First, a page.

On September 5, 2011, Middle Child Press published The Woman from Cheshire Avenue, my first novella.  To celebrate its 3rd anniversary, we are marking down it from its usual $7.99 price to $2.99 for a month.  Also, it's getting a new cover:

So if you're planning on purchasing this book, I suggest you wait just a few more days.


The Bar Loves the Mvet

In trying times like these, we sometimes need the sounds of the ancestors just to get through.  From Koppo and Lady B:
Where is Cameroon?

About the size of California, Cameroon is bordered by the Atlantic Ocean to the west, Nigeria to the north and west, Chad and the Central African Republic to the east, and Congo, Gabon and Equatorial Guinea to the south. Often called "Africa in miniature," Cameroon is one of the most geographically diverse countries in Africa, with hundreds of ethnicities, dialects, and traditions.

What is the mvet?

The Mvet is both an epic story and an instrument. It is present in the cultures of many African forest peoples related to the Beti/Fang tribes, including those in Cameroon, Equatorial Guinea, Gabon, and the Republic of Congo. The oral history is characterized by an Ekang phase, which includes spiritual and mythological topics (such as Nzana Nga Zogo). Such stories honor village leaders, recount stories of heroism, and inspire communities. These epic stories are played with a traditional stringed instrument called the mvet. Constructed with materials found in the Central African rainforest, the mvet is made of a long bamboo spine, with one or more gourds that resonate when a player plucks its strings.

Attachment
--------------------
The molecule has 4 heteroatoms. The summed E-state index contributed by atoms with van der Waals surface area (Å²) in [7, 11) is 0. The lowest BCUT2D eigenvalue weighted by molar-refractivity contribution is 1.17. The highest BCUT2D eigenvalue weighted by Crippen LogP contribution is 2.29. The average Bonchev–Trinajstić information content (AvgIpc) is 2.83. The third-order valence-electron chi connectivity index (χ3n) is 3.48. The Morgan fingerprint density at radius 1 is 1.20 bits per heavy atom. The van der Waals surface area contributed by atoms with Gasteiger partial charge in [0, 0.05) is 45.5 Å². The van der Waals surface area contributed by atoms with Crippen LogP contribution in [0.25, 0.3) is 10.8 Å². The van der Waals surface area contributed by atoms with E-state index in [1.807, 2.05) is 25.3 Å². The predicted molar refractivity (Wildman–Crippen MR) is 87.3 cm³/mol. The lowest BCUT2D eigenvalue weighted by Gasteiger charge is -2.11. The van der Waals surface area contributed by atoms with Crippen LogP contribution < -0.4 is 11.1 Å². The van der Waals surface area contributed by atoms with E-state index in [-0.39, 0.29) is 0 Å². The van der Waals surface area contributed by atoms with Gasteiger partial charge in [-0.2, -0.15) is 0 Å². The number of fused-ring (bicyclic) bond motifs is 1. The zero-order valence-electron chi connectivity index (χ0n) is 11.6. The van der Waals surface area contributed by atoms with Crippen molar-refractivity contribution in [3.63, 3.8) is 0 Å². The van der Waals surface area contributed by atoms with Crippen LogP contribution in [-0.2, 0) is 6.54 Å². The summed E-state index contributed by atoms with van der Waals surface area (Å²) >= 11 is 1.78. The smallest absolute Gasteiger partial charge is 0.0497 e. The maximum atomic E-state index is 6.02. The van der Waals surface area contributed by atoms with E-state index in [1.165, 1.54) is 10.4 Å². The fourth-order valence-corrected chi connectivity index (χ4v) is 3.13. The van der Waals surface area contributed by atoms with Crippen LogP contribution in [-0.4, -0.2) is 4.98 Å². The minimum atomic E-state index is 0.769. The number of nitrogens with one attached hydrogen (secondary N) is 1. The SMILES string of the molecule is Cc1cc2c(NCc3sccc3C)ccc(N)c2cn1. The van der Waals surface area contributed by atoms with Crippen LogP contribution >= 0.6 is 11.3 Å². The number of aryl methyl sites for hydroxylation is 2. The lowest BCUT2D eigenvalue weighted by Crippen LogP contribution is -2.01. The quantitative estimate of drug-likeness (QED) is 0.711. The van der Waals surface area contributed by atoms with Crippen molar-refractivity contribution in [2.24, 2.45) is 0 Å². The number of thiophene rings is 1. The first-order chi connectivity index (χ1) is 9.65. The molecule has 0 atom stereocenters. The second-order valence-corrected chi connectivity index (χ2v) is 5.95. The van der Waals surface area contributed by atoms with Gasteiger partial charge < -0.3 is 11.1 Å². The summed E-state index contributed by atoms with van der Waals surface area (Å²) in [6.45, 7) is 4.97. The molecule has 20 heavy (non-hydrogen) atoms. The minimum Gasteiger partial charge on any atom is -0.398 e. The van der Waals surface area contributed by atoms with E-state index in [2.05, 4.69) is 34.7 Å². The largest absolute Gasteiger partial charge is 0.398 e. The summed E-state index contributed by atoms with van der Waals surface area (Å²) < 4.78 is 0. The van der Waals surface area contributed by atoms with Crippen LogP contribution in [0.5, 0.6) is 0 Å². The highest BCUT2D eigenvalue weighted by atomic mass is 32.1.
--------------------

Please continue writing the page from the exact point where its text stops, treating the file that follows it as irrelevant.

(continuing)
Where is the mvet played?

Traditionally, musicians played the mvet spontaneously in rural settings when men, women, and children gathered in villages at dusk at the end of a day's work. Today, the mvet continues to be played [albeit sparsely] during gatherings including weddings, funerals, and family celebrations. The mvet is primarily found among the Fang/Beti subgroups of the Bantu people in Cameroon, Equatorial Guinea, Gabon and the Republic of the Congo.

Get his album here.

See Also

List of West African Instruments
Purchase African instruments here


Don't Kid Yourselves

 As with everything Ferguson, there are no easy answers. But at this juncture, it's pretty clear Obama's presence would be a very risky political move.

...As we wrote Monday, the issue is already proving to be racially and politically polarizing -- much like the Trayvon Martin case -- with African Americans and Democrats much more skeptical of the police and the investigation and much more likely to believe race was a factor in what happened. Whites and Republicans see the situation in a far, far different light.